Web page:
I have become sickened by all the Tarantino rip-offs, too many to mention.
Almost all have none of the grace, wit or humanity that dear Quentin invests in
his own works. They are like well-designed wallpapers flung with graphic
violence, countless obscenities, and numerous rock n' roll/rap songs and
packaged as something shocking and new. Some star Michael Madsen, Martin Sheen
or Dennis Hopper. "Out of Sight" was the most dazzling but that had the
advantage of a great author, Elmore Leonard, as its basis, and Steven
Soderbergh, a stylish director. The new "Go" is different - it's as
symmetrically close to "Pulp Fiction" as you can imagine but it has an electric
energy and volume all its own.
The film begins with a supermarket checkout girl named Ronna (soft-voiced and
droopy-eyed Sarah Polley from "Sweet Hereafter") who establishes a drug
connection for two handsome soap opera stars, Adam (Scott Wolf) and Zack (Jay
Mohr). Ronna's drug of choice is ecstasy, which one member of her elite group
nearly overdoses on and imagines speaking to a cat with Zen subtitles. Ronna
has to deal with the seedy drug dealer, Todd (Timothy Olyphant), who has a
propensity for sexual favors. But when her good friend, Claire (Katie Holmes),
another supermarket checkout girl, is left alone with this devil, things truly
After Ronna's predicament, we flash back to the beginning of the story told
from the point-of-view of a thick-accented, red-haired Brit, Simon (Desmond
Askew). Simon is a drug connection for Todd (Ronna is the replacement) and goes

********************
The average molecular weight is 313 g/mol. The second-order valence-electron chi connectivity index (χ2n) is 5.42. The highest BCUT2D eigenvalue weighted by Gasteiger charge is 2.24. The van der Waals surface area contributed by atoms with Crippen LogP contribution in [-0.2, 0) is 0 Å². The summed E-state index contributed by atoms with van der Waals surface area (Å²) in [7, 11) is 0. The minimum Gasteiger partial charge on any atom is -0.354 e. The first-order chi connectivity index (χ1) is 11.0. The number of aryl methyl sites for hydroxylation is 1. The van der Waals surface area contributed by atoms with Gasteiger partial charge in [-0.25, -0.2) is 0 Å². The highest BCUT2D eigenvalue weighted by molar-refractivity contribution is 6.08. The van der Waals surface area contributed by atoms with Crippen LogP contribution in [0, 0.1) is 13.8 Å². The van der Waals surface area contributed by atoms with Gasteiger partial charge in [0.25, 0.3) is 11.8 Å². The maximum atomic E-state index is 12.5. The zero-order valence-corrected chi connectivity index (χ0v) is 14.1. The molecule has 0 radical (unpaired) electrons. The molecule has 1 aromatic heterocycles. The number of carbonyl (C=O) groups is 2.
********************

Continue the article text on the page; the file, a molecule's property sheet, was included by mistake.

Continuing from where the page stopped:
off to Vegas with his pals, including the suave Marcus (Taye Diggs) and a
stoner who thinks he's black, Tiny (Breckin Meyer - always the pothead).
Unfortunately, after a debacle involving backroom lap-dancers ("Do not
touch!"), they are now on the run from a vicious gangster (the terrifically
oily J.E. Freeman). And it is here where we experience one of the most dazzling
car chases ever filmed to the tune of Steppenwolf's "Magic Carpet Ride."
Then the story flashes back again and we see the story told from the
point-of-view of the two soap opera stars, who are working undercover under the
tutelage of the Teutonic cop Burke (William Fichtner), a character that makes
you squirm. Burke invites the pair to a Christmas dinner that is fraught with
misunderstandings and unclear intentions. Let's just say it is a howler of a
sequence, guaranteed to keep you laughing at its inevitable payoff.
The characters, as well as the audience, experience one near-catastrophe after
another, and all the characters seem intent to make a whole 24-hour,
Rashomon-like experience as dangerously exciting as possible with no
inhibitions - they will do absolutely anything for thrills. There are
gangsters, awry drug deals, dances to the tune of "Macarena," distorted
visions, extreme violence, conversations about Tantric sex and the comic "The
Family Circus," and lots more to feast the eyes and the ears.
"Go" is suffused with electric energy throughout - there is not a moment that
is not thrilling or kinetic in any way. Director Doug Liman ("Swingers") frames
his charismatic actors with tension abounding every step of the way by means of
a constantly roving camera. The opening titles show a stroboscopic club where
silhouetted patrons dance the night away in light blue hues, and the editing is
lightning-paced. This brilliantly sets up the rest of the film's pace, and
sometimes Liman will slow down long enough to study the actor's faces.
I enjoyed all the actors on screen, but Sarah Polley has a dole-like quality
that is more realistic than the cardboard teens shown in other films - I could
not stop looking at her. Katie Holmes displays a sensuousness and a charm that
made me swoon. I also liked the merry soul of Taye Diggs, a definite
"Go" may remind many of "Pulp Fiction," but this film has its own momentum,
and plenty of style to spare. It's a crazy film that will keep you on edge -
funny, energetic, joyous, jolting, ironic, and tense. You can't ask for a
better time at the movies.
Copyright © 1999 Jerry Saravia